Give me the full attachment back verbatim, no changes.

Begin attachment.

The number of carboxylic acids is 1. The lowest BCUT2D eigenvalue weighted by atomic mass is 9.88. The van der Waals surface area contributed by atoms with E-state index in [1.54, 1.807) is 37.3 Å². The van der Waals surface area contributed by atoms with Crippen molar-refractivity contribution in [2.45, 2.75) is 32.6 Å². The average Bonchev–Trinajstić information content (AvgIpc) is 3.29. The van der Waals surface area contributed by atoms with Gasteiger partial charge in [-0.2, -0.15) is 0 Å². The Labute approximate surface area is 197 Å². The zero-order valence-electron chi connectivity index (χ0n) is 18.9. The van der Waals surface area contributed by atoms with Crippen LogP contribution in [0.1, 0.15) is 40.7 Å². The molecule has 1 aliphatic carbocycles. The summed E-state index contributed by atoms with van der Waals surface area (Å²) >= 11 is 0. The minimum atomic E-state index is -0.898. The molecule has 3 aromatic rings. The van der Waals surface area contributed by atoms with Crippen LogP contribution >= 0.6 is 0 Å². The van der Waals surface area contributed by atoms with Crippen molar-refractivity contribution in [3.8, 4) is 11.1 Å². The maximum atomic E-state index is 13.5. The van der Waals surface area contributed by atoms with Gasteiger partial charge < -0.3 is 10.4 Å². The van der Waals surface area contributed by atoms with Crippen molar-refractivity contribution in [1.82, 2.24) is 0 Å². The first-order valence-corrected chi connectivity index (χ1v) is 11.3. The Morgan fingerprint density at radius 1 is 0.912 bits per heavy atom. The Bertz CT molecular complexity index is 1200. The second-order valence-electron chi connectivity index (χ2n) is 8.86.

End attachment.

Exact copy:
The number of carboxylic acids is 1. The lowest BCUT2D eigenvalue weighted by atomic mass is 9.88. The van der Waals surface area contributed by atoms with E-state index in [1.54, 1.807) is 37.3 Å². The van der Waals surface area contributed by atoms with Crippen molar-refractivity contribution in [2.45, 2.75) is 32.6 Å². The average Bonchev–Trinajstić information content (AvgIpc) is 3.29. The van der Waals surface area contributed by atoms with Gasteiger partial charge in [-0.2, -0.15) is 0 Å². The Labute approximate surface area is 197 Å². The zero-order valence-electron chi connectivity index (χ0n) is 18.9. The van der Waals surface area contributed by atoms with Crippen LogP contribution in [0.1, 0.15) is 40.7 Å². The molecule has 1 aliphatic carbocycles. The summed E-state index contributed by atoms with van der Waals surface area (Å²) >= 11 is 0. The minimum atomic E-state index is -0.898. The molecule has 3 aromatic rings. The van der Waals surface area contributed by atoms with Crippen LogP contribution >= 0.6 is 0 Å². The van der Waals surface area contributed by atoms with Crippen molar-refractivity contribution in [3.8, 4) is 11.1 Å². The maximum atomic E-state index is 13.5. The van der Waals surface area contributed by atoms with Gasteiger partial charge < -0.3 is 10.4 Å². The van der Waals surface area contributed by atoms with Crippen molar-refractivity contribution in [1.82, 2.24) is 0 Å². The first-order valence-corrected chi connectivity index (χ1v) is 11.3. The Morgan fingerprint density at radius 1 is 0.912 bits per heavy atom. The Bertz CT molecular complexity index is 1200. The second-order valence-electron chi connectivity index (χ2n) is 8.86.